HEALTH & BEAUTY

BAY HARBOUR

PAGE 23

Transitioning skincare

through the seasons

Skincare expert and facialist Clemency Alice has a passion for beauty and organic

skincare. Recently travelling to Paris and Australia to further her knowledge, she

shares her secrets.

the tRAnSition from summer to

autumn can have a major impact on your

skin’s overall condition and appearance. if

the new season catches you unaware and

unprepared, your skin can become very

dry, extremely sensitive, lacklustre and

more susceptible to breakouts. This is due

to the change in oil flow – which was on

an all-time high during summer – and the

vitality of the ‘skin glow’ waning as cooler

temperatures plummet, constricting

blood vessels. here’s what you need to

know to ensure your skin stays prepped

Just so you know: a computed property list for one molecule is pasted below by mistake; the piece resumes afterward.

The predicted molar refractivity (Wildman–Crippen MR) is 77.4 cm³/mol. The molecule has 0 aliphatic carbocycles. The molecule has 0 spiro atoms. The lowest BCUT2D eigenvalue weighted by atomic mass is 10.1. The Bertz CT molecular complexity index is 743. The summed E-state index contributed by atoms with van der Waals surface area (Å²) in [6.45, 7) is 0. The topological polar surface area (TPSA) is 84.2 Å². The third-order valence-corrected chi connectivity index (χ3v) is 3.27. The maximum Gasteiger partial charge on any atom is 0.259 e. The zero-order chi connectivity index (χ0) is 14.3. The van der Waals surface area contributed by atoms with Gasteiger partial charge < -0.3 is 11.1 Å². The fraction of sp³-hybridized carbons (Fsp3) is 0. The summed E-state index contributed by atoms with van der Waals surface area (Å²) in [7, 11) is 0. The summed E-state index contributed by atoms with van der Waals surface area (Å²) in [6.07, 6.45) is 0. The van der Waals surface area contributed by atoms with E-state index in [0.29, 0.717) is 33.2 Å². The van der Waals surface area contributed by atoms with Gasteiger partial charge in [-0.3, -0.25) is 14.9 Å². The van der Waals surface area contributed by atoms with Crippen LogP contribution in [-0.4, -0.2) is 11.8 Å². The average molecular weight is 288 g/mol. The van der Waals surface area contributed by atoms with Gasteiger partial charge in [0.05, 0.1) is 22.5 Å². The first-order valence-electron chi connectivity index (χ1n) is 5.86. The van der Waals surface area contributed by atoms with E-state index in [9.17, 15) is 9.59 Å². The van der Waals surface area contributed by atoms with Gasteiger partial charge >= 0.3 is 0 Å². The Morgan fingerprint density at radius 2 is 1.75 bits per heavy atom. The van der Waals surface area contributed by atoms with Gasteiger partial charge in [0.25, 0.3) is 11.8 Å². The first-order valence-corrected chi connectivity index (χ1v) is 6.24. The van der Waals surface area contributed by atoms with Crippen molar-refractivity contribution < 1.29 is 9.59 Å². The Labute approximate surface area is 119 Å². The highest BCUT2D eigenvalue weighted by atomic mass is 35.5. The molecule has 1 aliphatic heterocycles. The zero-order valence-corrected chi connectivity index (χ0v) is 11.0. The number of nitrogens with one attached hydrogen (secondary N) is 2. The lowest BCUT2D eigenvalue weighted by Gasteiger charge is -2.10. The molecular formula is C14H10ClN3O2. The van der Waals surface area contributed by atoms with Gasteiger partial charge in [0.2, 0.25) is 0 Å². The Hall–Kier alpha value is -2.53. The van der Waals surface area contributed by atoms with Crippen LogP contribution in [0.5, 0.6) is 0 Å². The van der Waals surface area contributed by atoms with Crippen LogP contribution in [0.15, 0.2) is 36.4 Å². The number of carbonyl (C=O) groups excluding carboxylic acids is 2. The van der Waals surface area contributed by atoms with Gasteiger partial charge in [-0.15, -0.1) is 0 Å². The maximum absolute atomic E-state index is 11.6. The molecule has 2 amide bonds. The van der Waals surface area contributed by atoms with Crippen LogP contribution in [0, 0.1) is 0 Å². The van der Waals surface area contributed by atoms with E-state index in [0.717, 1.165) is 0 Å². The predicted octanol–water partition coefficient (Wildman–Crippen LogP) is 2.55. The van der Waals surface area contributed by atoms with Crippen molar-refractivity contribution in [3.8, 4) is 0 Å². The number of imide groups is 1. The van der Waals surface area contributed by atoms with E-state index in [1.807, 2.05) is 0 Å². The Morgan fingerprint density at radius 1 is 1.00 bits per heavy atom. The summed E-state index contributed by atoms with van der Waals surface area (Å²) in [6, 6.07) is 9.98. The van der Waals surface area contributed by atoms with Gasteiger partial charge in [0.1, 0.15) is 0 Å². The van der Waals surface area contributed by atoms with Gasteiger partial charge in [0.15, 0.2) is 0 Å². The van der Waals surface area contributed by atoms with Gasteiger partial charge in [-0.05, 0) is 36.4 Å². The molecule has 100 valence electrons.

and primped for the change of season.

PReSeRVe youR liPid BARRieR

if you remove this protective skin barrier

through more aggressive methods of overcleansing

and over-exfoliating, then the

skin cells aren’t prepared and your skin

becomes more vulnerable to the extreme

temperatures and external elements of

wind, sun and rain. A way to protect

and maintain hydration in your skin is

through spritzing your face after cleansing

with a floral facial mist then locking the

moisture in with your favourite facial oil

or moisturiser.

SwitCh moiStuRiSeRS

opt for a creamier, rich texture in

your moisturiser that has antioxidant,

super skin-boosting ingredients. Select

moisturisers that contain hyaluronic acid

(skin plumping and hydrating), vitamin

C (antioxidant and uV-protecting

properties), shea butter (moisturising

and protecting), and rose (softening,

anti-inflammatory, hydrating). And for

those with oilier skins, opt for a balancing

facial oil with lavender (restorative

and calming) and jojoba (balancing to

the acid mantle, protecting and antiinflammatory).

PRoteCt youR Skin

Just because summer is a distant dream,